We can see that each of these scripts take in a set of arguments. The receive script is what we’ll run first and it only needs the GPIO pin number as an input. If you edit the script itself and replace the number there (line 22), then we don’t have to pass anything.
There’s also a video by the author on YouTube to better understand this.
Let’s run it with a GPIO pin set to 23 as an example (this must be where the RX module’s data pin is connected to).
python3 /home/xxxxxx/rpi-rf/receive.py -g 23
When it starts running, we will see an output similar to below in the terminal.
2021-07-03 09:28:33 - [INFO] receive: Listening for codes on GPIO 23
2021-07-03 09:28:33 - [INFO] receive: 1 [pulselength 15, protocol 3]
2021-07-03 09:28:34 - [INFO] receive: 14 [pulselength 12, protocol 1]
2021-07-03 09:28:34 - [INFO] receive: 284 [pulselength 500, protocol 1]
Now these seemingly random numbers are shown due to the noisiness of the radio frequencies around us. Even if we’re not doing anything with the key fob or sensors, these lines will keep on appearing in the terminal. To determine exactly what signals are being transmitted by the key fob, bring it close to the RX module and press each button. After doing that for several times, you’ll see the more consistent signals in the output. Each button will have a unique combination of these code, pulse length and protocol values. Make a note of those for each button you need to program for.
For the sensors, it’s the same story. Activate the sensor and make note of the values for the signal it sends out. For a motion sensor, you can move in front of it and a door/window sensor can be activated by simply opening or closing the door/window. Other sensors such as smoke detectors would be a bit tricky so continue at your own risk. Signal range might be an issue depending on the quality of the hardware used so you might have to bring the sensor and RX module closer.
The second part involves sending the same signals out, from the RPi. The send script takes a few arguments as you can see from the code. We’ll have to send the code, GPIO pin, pulse length, protocol and limit the number of times the signals are sent to just one as the default emits 10 times. Taking an example to have the code as 384, pulse length as 400 and protocol as 2, we can pass these on to the send script. Assume the data pin of the TX module is connected to GPIO pin 17. We’re skipping the “length” argument and using the default value for that. The signal should do something that you can notice. For example, pick the signal sent out by the key fob to activate the control hub.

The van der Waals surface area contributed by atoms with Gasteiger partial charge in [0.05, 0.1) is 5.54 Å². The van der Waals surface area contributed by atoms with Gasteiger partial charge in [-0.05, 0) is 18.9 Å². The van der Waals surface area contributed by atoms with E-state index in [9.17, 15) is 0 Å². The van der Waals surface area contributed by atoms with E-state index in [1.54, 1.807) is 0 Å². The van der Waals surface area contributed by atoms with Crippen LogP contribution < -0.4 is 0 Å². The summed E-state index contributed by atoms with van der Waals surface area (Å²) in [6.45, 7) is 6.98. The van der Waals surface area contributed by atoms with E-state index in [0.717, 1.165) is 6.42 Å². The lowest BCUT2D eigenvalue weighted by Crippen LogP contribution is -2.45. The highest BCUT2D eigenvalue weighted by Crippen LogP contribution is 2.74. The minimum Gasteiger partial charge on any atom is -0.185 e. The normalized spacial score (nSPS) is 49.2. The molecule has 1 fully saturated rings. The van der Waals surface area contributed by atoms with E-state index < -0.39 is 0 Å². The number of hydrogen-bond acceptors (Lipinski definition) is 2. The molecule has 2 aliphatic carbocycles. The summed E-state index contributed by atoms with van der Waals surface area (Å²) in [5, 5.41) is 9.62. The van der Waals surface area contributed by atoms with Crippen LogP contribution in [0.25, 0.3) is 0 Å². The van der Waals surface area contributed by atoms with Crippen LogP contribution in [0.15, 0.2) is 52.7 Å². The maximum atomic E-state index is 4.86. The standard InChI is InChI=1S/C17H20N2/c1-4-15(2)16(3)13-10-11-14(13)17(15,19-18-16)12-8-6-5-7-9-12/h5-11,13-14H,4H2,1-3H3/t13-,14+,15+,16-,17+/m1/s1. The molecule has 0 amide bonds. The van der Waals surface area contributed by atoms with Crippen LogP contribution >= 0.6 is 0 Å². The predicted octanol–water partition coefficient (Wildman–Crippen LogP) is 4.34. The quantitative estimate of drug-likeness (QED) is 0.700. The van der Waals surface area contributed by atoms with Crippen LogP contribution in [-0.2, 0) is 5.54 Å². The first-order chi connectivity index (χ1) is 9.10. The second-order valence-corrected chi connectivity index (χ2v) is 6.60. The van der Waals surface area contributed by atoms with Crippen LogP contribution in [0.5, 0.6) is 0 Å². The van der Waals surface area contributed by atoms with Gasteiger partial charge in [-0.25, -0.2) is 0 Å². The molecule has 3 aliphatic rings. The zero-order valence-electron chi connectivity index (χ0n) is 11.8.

python3 /home/xxxxxx/rpi-rf/send.py -g 17 -p 400 -t 2 -r 1 384
If everything goes well, this will transmit the signal from the RPi and you will see that the control hub gets activated. Similarly, once you figure out the signal to deactivate it, try it out too. We can save both of these commands as shell scripts for ease of use.
Scheduling the Signals
Once we have the shell scripts, the easiest way to send signals on a schedule to activate/deactivate the control hub is by using cron. Let’s say we want to activate the system at 8 PM and deactivate at 7 AM, then we can add these to the crontab.
0 20 * * * /home/xxxxxx/activate.sh
0 7 * * * /home/xxxxxx/deactivate.sh
With the ability to send RF signals, it’s possible to control many more devices and it’s something to discuss in detail separately. The reception part can be used to send out alerts or set up scenarios like switching on a set of lamps when motion is detected by a PIR sensor. Since the RPi can be connected to the internet, all of these can be controlled from anywhere in the world (with a little more work and cybersecurity measures of course). If you think creatively, there are a lot of possibilities!
Hope you learned something from this article and thanks for reading!